Our Milky Way galaxy weighs in at about 1.5 trillion solar masses, measurements from the Hubble Space Telescope and the European Space Agency’s Gaia mission have shown, scientists say. The mass of the Milky Way is one of the most fundamental measurements astronomers can make about our galactic home.
However, despite decades of intense effort, even the best available estimates of the Milky Way’s mass disagree wildly.
Now, by combining new data from ESA’s Gaia mission with observations made with Hubble, astronomers have found that the Milky Way weighs in at about 1.5 trillion solar masses within a radius of 129, 000 light-years from the galactic centre.
Previous estimates of the mass of the Milky way ranged from 500 billion to three trillion times the mass of the Sun. This huge uncertainty arose primarily from the different methods used for measuring the distribution of dark matter—which makes up about 90 per cent of the mass of the galaxy.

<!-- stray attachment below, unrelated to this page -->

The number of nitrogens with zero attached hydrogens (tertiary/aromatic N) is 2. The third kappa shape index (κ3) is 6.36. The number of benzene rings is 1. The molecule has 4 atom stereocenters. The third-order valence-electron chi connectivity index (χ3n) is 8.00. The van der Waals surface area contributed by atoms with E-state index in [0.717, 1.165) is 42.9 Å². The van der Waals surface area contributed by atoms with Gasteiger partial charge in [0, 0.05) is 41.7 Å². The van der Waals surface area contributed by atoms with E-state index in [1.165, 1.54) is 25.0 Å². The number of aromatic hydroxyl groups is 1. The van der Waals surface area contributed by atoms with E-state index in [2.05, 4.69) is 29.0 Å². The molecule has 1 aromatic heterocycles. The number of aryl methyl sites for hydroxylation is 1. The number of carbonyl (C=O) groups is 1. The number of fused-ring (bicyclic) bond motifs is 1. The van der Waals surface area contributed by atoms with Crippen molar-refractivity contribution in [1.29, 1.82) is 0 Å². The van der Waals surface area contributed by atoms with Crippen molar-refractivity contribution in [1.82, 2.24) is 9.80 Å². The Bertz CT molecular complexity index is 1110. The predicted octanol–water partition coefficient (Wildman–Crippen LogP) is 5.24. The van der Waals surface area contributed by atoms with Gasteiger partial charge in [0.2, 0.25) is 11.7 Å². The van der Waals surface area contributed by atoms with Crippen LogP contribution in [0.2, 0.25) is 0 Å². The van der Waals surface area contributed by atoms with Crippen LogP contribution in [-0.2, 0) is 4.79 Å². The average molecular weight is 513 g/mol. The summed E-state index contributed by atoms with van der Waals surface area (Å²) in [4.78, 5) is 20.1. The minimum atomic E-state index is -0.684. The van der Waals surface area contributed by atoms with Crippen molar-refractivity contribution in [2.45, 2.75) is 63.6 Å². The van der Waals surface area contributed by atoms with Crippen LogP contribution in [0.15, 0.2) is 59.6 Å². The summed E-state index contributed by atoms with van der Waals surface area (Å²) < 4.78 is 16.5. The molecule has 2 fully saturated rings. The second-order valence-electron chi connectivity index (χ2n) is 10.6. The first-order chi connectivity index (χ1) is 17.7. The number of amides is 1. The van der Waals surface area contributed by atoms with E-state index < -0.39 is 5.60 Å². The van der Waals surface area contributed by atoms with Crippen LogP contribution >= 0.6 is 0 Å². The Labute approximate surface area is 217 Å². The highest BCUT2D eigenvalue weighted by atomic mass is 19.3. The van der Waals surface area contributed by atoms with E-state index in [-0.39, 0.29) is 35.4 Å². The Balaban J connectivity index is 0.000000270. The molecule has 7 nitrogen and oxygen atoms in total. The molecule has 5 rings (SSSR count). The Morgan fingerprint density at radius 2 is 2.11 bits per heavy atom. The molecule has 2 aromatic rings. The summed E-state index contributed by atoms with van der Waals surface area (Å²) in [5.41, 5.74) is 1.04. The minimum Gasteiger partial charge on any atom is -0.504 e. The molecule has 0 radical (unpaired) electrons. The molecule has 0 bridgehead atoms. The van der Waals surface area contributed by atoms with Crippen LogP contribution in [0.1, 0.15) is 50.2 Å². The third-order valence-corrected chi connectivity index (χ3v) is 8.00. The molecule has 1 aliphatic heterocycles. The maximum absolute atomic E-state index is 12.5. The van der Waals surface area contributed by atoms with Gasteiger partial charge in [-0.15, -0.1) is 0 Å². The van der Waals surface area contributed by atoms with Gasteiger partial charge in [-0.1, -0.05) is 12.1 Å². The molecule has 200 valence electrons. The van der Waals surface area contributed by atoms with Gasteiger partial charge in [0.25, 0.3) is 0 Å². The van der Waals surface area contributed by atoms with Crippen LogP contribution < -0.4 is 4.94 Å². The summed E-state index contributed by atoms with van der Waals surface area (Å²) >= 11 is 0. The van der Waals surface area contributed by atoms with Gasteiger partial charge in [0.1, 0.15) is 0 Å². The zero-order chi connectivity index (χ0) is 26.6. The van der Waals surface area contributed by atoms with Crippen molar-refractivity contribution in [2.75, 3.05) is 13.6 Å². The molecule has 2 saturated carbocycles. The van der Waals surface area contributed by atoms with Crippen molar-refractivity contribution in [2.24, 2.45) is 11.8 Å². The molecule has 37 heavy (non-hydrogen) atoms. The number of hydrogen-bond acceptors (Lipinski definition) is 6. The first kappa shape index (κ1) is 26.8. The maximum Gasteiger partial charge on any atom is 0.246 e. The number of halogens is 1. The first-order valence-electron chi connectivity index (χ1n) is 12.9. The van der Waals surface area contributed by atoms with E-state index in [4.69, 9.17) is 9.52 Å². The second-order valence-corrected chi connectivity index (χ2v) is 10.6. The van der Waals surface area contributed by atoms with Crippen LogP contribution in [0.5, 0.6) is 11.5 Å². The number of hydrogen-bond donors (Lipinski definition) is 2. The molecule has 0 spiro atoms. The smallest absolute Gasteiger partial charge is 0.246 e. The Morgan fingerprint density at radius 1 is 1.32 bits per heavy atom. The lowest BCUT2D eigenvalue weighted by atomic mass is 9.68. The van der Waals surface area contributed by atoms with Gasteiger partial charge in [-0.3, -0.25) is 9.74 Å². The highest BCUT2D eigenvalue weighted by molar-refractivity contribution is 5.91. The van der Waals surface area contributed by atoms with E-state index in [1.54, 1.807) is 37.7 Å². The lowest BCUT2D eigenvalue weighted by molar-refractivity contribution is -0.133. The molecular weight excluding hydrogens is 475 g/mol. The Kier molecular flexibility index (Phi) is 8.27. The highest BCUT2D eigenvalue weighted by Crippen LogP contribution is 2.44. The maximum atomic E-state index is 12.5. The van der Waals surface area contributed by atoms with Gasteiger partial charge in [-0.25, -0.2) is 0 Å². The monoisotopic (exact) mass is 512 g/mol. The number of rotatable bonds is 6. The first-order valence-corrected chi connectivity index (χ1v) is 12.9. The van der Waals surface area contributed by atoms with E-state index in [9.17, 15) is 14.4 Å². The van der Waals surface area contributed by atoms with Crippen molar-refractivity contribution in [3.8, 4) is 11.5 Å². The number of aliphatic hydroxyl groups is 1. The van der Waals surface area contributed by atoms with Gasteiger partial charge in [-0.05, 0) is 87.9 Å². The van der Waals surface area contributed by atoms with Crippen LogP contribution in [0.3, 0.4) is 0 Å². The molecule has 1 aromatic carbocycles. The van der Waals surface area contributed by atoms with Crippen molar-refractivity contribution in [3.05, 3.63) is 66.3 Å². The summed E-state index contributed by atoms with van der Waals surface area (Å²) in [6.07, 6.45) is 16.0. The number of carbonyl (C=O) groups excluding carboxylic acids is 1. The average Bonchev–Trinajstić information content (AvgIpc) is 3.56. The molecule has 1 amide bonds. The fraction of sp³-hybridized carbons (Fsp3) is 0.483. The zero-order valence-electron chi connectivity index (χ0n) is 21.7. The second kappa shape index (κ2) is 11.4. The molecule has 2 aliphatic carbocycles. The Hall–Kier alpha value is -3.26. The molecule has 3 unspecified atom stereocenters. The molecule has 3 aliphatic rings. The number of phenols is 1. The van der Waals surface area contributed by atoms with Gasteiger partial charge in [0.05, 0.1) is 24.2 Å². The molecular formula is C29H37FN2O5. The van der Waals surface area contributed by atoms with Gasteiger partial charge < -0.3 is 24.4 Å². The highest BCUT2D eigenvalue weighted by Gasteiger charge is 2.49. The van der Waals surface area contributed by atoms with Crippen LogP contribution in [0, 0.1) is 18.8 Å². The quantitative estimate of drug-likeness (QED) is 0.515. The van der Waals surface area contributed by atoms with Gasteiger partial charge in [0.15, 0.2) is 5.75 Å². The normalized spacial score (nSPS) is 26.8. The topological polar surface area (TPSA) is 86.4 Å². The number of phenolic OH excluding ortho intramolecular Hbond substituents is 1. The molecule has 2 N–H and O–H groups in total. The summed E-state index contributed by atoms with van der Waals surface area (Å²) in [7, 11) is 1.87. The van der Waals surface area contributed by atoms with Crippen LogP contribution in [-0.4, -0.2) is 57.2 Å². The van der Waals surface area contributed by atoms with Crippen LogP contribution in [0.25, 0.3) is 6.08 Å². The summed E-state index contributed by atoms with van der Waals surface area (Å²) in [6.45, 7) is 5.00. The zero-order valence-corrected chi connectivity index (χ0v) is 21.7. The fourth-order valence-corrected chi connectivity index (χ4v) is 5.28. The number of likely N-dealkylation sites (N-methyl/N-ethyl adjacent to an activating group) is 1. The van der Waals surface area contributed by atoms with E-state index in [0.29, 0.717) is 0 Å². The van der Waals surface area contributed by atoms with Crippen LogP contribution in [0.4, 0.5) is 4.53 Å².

“We just can’t detect dark matter directly,” said Laura Watkins from the European Southern Observatory, Germany, who led the team performing the analysis. “That’s what leads to the present uncertainty in the Milky Way’s mass—you can’t measure accurately what you can’t see!” Watkins said.
Given the elusive nature of the dark matter, the team had to use a clever method to weigh the Milky Way, which relied on measuring the velocities of globular clusters—dense star clusters that orbit the spiral disc of the galaxy at great distances.
“The more massive a galaxy, the faster its clusters move under the pull of its gravity,” said N Wyn Evans from the University of Cambridge, UK. “Most previous measurements have found the speed at which a cluster is approaching or receding from Earth, that is the velocity along our line of sight.
“However, we were able to also measure the sideways motion of the clusters, from which the total velocity, and consequently the galactic mass, can be calculated,” Evans said.